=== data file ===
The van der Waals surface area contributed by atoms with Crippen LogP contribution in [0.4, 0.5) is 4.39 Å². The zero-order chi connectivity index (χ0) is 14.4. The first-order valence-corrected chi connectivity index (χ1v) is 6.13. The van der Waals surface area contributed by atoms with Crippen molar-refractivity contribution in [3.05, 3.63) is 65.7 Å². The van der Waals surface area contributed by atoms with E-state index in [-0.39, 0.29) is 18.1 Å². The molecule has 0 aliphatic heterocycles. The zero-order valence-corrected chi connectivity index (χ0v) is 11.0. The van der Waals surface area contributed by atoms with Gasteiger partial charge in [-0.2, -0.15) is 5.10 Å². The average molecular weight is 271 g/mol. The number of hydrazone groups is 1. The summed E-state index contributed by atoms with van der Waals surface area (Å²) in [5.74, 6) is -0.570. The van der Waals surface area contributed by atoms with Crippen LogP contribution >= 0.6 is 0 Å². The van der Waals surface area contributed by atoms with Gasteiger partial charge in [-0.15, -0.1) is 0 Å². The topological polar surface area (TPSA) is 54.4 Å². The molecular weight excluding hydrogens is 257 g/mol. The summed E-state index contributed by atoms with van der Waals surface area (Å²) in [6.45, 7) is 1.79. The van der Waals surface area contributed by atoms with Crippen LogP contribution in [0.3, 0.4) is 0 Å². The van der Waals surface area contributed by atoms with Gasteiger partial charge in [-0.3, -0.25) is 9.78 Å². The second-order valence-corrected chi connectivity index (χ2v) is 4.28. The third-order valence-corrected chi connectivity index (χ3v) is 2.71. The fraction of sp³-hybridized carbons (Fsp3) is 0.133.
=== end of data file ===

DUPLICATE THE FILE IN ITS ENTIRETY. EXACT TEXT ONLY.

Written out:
The van der Waals surface area contributed by atoms with Crippen LogP contribution in [0.4, 0.5) is 4.39 Å². The zero-order chi connectivity index (χ0) is 14.4. The first-order valence-corrected chi connectivity index (χ1v) is 6.13. The van der Waals surface area contributed by atoms with Crippen molar-refractivity contribution in [3.05, 3.63) is 65.7 Å². The van der Waals surface area contributed by atoms with E-state index in [-0.39, 0.29) is 18.1 Å². The molecule has 0 aliphatic heterocycles. The zero-order valence-corrected chi connectivity index (χ0v) is 11.0. The van der Waals surface area contributed by atoms with Gasteiger partial charge in [-0.2, -0.15) is 5.10 Å². The average molecular weight is 271 g/mol. The number of hydrazone groups is 1. The summed E-state index contributed by atoms with van der Waals surface area (Å²) in [5.74, 6) is -0.570. The van der Waals surface area contributed by atoms with Crippen LogP contribution >= 0.6 is 0 Å². The van der Waals surface area contributed by atoms with Gasteiger partial charge in [-0.15, -0.1) is 0 Å². The topological polar surface area (TPSA) is 54.4 Å². The molecular weight excluding hydrogens is 257 g/mol. The summed E-state index contributed by atoms with van der Waals surface area (Å²) in [6.45, 7) is 1.79. The van der Waals surface area contributed by atoms with Crippen LogP contribution in [0.3, 0.4) is 0 Å². The van der Waals surface area contributed by atoms with Gasteiger partial charge in [-0.3, -0.25) is 9.78 Å². The second-order valence-corrected chi connectivity index (χ2v) is 4.28. The third-order valence-corrected chi connectivity index (χ3v) is 2.71. The fraction of sp³-hybridized carbons (Fsp3) is 0.133.